Joe Ganley
Writing code since 1979
I have been a professional software engineer for over 10 years. I have written many kinds of software, but my particular strengths are interactive graphics applications, compilers and interpreters, and algorithms.

I also enjoy writing, woodworking, and home improvement. Also this.


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Wednesday, June 30, 2004

Home-office obsolescence

Now that our house is fully wi-fi'ed, I find that we spend very little time in the room called "the office," which, unlike in many homes, really serves only the single purpose of being the office. There are so many more pleasant places to work now that I'm untethered: The screened-in back porch, the kitchen table, the table in front of the fireplace. So, we begin to ponder reclaiming the office, probably as a (previously missing) guest bedroom. So far so good, but there are still some functions the office serves that will need to be relocated: It still houses the kids' computer, and the bill-sorting-and-paying area, and most other paperwork-related functions. Some of that stuff could coexist with the guest bedroom (or whatever), but much of it would have to be relocated. Which leaves us with a large set of design- and furniture-related problems to solve. I've always thought those little desk areas in the kitchen were sort of silly, but now I see how that might be useful. Of course, this, my third house, is my first whose kitchen lacks such a nook. I guess we'll just let it happen organically, and see how it ends up.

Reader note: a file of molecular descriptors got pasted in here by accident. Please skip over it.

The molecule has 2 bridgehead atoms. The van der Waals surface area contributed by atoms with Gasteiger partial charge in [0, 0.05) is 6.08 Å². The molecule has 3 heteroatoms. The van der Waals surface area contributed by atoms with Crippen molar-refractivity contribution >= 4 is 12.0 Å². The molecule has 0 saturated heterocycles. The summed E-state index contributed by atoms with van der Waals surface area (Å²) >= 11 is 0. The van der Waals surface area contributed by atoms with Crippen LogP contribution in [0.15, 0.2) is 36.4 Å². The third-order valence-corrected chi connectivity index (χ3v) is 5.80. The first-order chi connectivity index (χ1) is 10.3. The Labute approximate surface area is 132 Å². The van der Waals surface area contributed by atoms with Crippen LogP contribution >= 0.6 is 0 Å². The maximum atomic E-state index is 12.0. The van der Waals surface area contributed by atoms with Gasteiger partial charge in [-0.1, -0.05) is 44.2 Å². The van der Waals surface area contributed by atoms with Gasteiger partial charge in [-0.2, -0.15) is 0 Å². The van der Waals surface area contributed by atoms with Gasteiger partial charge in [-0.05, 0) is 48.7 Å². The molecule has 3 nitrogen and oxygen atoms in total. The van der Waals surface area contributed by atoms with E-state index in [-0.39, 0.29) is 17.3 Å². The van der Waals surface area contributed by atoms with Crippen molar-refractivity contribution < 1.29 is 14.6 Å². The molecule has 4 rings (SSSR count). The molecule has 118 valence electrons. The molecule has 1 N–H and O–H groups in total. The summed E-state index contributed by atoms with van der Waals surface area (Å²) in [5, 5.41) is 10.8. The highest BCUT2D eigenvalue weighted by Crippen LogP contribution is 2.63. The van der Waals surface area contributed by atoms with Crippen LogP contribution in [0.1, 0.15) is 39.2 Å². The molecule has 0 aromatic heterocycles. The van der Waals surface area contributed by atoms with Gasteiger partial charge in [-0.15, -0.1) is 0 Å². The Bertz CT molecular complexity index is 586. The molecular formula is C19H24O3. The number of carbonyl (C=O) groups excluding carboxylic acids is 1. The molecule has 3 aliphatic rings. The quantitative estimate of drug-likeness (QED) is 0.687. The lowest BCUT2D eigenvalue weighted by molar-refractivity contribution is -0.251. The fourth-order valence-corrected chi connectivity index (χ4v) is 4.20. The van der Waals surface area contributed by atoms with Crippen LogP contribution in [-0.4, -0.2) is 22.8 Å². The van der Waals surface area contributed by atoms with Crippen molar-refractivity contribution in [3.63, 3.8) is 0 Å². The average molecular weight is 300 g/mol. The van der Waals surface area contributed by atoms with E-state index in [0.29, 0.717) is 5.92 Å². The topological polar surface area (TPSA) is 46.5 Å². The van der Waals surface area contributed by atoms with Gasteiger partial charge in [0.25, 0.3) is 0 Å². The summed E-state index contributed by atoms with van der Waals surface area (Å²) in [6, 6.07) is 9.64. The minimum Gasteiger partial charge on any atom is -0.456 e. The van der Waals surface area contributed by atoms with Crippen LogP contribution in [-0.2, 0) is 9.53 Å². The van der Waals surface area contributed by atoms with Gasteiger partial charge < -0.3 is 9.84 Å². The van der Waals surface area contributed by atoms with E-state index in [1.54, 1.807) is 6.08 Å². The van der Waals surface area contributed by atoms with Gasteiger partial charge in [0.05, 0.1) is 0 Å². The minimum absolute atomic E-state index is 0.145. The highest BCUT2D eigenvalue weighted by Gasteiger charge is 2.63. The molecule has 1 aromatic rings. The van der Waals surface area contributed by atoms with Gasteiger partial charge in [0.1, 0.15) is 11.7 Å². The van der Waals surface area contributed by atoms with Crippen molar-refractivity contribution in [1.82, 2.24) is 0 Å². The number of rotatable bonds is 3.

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Tuesday, June 29, 2004

Will Apple ever be relevant?

Jobs's WWDC talk described a bunch more really great enhancements to OS X, and as always, I find myself wondering if Apple will ever really matter? I love Apple. I love their software, their hardware, their design sense, their quality ethic... I love everything about them except for the fact that as long as 93% of the desktop machines in the world run Windows, Apple is pretty much irrelevant. (Apple zealots, save your flames; I was once one of the faithful, and I know the drill.) I wonder if Apple will ever get enough market share to really matter. As I have since about 1986, I think the path to world domination for Apple is to port their OS to Intel hardware. Meanwhile, as long as I get 10X the return on investment for developing for Windows than I would developing for Apple, I'll have to stick with the hegemony.

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Because my daughter has a couple of severe food allergies, I get email alerts from the Food Allergy & Anaphylaxis Network about recalls due to undeclared allergens in foods. Today I got this one:
Bucks County Distributors is recalling its entire line of food products (148 different products) because none of them include ingredient statements.